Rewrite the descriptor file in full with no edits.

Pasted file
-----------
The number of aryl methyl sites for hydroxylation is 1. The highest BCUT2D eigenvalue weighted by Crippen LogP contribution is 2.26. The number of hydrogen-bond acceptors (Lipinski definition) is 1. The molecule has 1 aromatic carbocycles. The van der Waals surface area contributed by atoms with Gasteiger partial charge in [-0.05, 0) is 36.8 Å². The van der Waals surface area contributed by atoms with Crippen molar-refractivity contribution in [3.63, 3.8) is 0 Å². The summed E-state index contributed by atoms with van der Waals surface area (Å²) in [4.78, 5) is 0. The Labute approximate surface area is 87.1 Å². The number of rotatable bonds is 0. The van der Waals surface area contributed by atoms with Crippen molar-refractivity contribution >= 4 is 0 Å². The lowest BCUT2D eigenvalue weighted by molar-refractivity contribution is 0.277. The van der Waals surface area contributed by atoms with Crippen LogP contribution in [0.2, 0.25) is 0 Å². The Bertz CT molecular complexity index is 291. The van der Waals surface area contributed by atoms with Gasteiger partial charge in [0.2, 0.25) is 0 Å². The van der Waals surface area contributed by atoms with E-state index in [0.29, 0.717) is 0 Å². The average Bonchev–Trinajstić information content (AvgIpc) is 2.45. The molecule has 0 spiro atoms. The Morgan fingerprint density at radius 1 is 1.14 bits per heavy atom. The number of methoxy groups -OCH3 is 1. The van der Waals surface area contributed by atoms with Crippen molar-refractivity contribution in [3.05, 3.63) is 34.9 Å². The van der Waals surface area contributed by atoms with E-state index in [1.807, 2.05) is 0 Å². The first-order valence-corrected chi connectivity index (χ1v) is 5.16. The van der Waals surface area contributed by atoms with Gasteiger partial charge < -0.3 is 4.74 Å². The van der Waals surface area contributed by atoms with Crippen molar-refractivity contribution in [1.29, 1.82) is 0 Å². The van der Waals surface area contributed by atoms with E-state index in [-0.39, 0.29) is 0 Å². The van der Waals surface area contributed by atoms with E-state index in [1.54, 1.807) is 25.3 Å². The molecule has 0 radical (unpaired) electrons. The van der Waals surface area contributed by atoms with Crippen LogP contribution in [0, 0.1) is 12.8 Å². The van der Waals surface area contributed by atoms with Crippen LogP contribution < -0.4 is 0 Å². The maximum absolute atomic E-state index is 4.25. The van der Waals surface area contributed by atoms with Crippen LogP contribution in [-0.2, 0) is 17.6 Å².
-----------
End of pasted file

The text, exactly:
The number of aryl methyl sites for hydroxylation is 1. The highest BCUT2D eigenvalue weighted by Crippen LogP contribution is 2.26. The number of hydrogen-bond acceptors (Lipinski definition) is 1. The molecule has 1 aromatic carbocycles. The van der Waals surface area contributed by atoms with Gasteiger partial charge in [-0.05, 0) is 36.8 Å². The van der Waals surface area contributed by atoms with Crippen molar-refractivity contribution in [3.63, 3.8) is 0 Å². The summed E-state index contributed by atoms with van der Waals surface area (Å²) in [4.78, 5) is 0. The Labute approximate surface area is 87.1 Å². The number of rotatable bonds is 0. The van der Waals surface area contributed by atoms with Crippen molar-refractivity contribution >= 4 is 0 Å². The lowest BCUT2D eigenvalue weighted by molar-refractivity contribution is 0.277. The van der Waals surface area contributed by atoms with Crippen LogP contribution in [0.2, 0.25) is 0 Å². The Bertz CT molecular complexity index is 291. The van der Waals surface area contributed by atoms with Gasteiger partial charge in [0.2, 0.25) is 0 Å². The van der Waals surface area contributed by atoms with E-state index in [0.29, 0.717) is 0 Å². The average Bonchev–Trinajstić information content (AvgIpc) is 2.45. The molecule has 0 spiro atoms. The Morgan fingerprint density at radius 1 is 1.14 bits per heavy atom. The number of methoxy groups -OCH3 is 1. The van der Waals surface area contributed by atoms with Crippen molar-refractivity contribution in [3.05, 3.63) is 34.9 Å². The van der Waals surface area contributed by atoms with E-state index in [1.807, 2.05) is 0 Å². The first-order valence-corrected chi connectivity index (χ1v) is 5.16. The van der Waals surface area contributed by atoms with Gasteiger partial charge < -0.3 is 4.74 Å². The van der Waals surface area contributed by atoms with Crippen molar-refractivity contribution in [1.29, 1.82) is 0 Å². The van der Waals surface area contributed by atoms with E-state index in [-0.39, 0.29) is 0 Å². The van der Waals surface area contributed by atoms with E-state index in [1.54, 1.807) is 25.3 Å². The molecule has 0 radical (unpaired) electrons. The van der Waals surface area contributed by atoms with Crippen LogP contribution in [0, 0.1) is 12.8 Å². The van der Waals surface area contributed by atoms with Crippen LogP contribution < -0.4 is 0 Å². The maximum absolute atomic E-state index is 4.25. The van der Waals surface area contributed by atoms with Crippen LogP contribution in [-0.2, 0) is 17.6 Å².